195,000 per month..." [Establishment Survey Data]
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 * =  The U-6 Unemployment Rate is defined as:

"Total unemployed, plus all persons marginally attached to the labor force, plus total employed part time for economic reasons, as a percent of the civilian labor force plus all persons marginally attached to the labor force."

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Thursday, August 03, 2017

U.S. Factory Orders During June 2017

The U.S. Census Bureau this morning released their report on Manufacturers' Shipments, Inventories and Orders -- also known as Factory Orders -- for June 2017:

Predicted: +2.7%
Actual: +3.0%

The yellow-highlighted percentage is the month-to-month change in orders for both durable and nondurable goods made by from U.S. manufacturers. The "predicted" figure is what economists were expecting, while the "actual" is the true or real figure.

Previous Month (revised): -0.3%.

Click here to view the full Census Bureau report.

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ISM Non-Manufacturing Index (NMI®) for July 2017

Earlier today, the Institute for Supply Management (ISM®) released their Non-Manufacturing Index (NMI®) for July 2017:

Predicted: 56.9%
Actual: 53.9%

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The NMI is a reliable barometer of the U.S. services sector; above 50% implies expansion, while a reading below 50% implies that the services sector contracted.

Service categories include: Agriculture, Forestry, Fishing + Hunting; Mining; Utilities; Construction; Wholesale Trade; Retail Trade; Transportation + Warehousing; Information; Finance + Insurance; Real Estate, Rental + Leasing; Professional, Scientific + Technical Services; Management of Companies + Support Services; Educational Services; Health Care + Social Assistance; Arts, Entertainment + Recreation; Accommodation + Food Services; Public Administration; and Other Services (services such as Equipment + Machinery Repairing; Promoting or Administering Religious Activities; Grantmaking; Advocacy; and Providing Dry-Cleaning + Laundry Services, Personal Care Services, Death Care Services, Pet Care Services, Photofinishing Services, Temporary Parking Services, and Dating Services).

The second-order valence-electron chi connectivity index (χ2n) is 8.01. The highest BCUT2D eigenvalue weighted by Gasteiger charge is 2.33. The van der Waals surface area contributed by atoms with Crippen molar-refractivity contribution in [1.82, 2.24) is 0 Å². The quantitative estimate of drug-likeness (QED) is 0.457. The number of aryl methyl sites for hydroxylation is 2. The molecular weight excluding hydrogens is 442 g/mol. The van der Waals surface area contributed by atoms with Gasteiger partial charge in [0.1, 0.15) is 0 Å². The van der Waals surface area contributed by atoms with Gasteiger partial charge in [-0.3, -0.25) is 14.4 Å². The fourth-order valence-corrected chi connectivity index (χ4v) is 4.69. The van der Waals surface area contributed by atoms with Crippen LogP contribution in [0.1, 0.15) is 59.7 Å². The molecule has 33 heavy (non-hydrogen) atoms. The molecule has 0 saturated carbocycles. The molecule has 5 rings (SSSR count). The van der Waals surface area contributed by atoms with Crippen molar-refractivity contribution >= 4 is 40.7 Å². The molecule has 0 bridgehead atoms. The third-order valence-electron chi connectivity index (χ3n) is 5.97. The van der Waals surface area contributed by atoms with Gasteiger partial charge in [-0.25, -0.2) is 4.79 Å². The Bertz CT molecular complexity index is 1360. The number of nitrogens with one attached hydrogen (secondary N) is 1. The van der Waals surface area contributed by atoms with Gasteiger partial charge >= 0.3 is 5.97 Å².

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The previous month's NMI reading was 57.4%.

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From today' report:

"...Economic activity in the non-manufacturing sector grew in July for the 91st consecutive month, say the nation’s purchasing and supply executives in the latest Non-Manufacturing ISM® Report On Business®..."

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Here's a sampling of comments made by survey participants:

  •     "A typical and expected midsummer slowdown in hiring activity by employers is causing a normal slowdown in business for this time of year. We expect a sharp ramp-up of business activity over the next three months."
     (Management of Companies and Support Services)

  •     "Quiet time of year for us, with focus on busy August through December peak season to come."
     (Information)

  •     "Through the first half of 2017, revenue and profits are ahead of projections and holding steady. Minimal expansion expected through year end 2017."
     (Finance and Insurance)

  •     "Business volume slowed some in June."
     (Health Care and Social Assistance)

  •     "We are still experiencing an increased activity level over last month, though the rate of growth seems to be flattening somewhat."